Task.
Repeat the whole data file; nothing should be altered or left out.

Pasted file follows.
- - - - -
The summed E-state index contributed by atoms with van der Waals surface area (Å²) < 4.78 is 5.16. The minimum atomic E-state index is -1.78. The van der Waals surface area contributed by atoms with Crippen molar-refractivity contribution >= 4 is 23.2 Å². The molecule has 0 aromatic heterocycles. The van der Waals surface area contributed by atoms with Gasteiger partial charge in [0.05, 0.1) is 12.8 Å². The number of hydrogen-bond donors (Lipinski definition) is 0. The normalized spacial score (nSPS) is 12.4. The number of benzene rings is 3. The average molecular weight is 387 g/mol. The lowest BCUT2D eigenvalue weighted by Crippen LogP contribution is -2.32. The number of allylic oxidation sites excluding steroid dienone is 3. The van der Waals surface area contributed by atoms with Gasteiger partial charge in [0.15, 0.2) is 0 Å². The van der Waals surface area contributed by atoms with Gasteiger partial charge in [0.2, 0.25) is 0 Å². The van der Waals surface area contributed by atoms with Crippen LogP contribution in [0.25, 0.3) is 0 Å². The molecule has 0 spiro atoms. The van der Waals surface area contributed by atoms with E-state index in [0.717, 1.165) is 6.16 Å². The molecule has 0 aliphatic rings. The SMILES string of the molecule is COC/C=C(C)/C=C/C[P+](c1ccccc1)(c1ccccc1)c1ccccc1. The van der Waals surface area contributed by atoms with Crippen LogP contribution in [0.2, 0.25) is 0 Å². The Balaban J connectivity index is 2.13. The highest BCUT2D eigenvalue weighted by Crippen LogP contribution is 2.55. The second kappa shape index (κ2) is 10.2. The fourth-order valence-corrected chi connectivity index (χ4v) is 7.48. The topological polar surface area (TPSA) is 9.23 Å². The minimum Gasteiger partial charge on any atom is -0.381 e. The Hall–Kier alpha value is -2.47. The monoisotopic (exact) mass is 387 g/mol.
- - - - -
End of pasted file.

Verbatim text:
The summed E-state index contributed by atoms with van der Waals surface area (Å²) < 4.78 is 5.16. The minimum atomic E-state index is -1.78. The van der Waals surface area contributed by atoms with Crippen molar-refractivity contribution >= 4 is 23.2 Å². The molecule has 0 aromatic heterocycles. The van der Waals surface area contributed by atoms with Gasteiger partial charge in [0.05, 0.1) is 12.8 Å². The number of hydrogen-bond donors (Lipinski definition) is 0. The normalized spacial score (nSPS) is 12.4. The number of benzene rings is 3. The average molecular weight is 387 g/mol. The lowest BCUT2D eigenvalue weighted by Crippen LogP contribution is -2.32. The number of allylic oxidation sites excluding steroid dienone is 3. The van der Waals surface area contributed by atoms with Gasteiger partial charge in [0.15, 0.2) is 0 Å². The van der Waals surface area contributed by atoms with Gasteiger partial charge in [0.2, 0.25) is 0 Å². The van der Waals surface area contributed by atoms with Crippen LogP contribution in [0.25, 0.3) is 0 Å². The molecule has 0 spiro atoms. The van der Waals surface area contributed by atoms with E-state index in [0.717, 1.165) is 6.16 Å². The molecule has 0 aliphatic rings. The SMILES string of the molecule is COC/C=C(C)/C=C/C[P+](c1ccccc1)(c1ccccc1)c1ccccc1. The van der Waals surface area contributed by atoms with Crippen LogP contribution in [0.2, 0.25) is 0 Å². The Balaban J connectivity index is 2.13. The highest BCUT2D eigenvalue weighted by Crippen LogP contribution is 2.55. The second kappa shape index (κ2) is 10.2. The fourth-order valence-corrected chi connectivity index (χ4v) is 7.48. The topological polar surface area (TPSA) is 9.23 Å². The minimum Gasteiger partial charge on any atom is -0.381 e. The Hall–Kier alpha value is -2.47. The monoisotopic (exact) mass is 387 g/mol.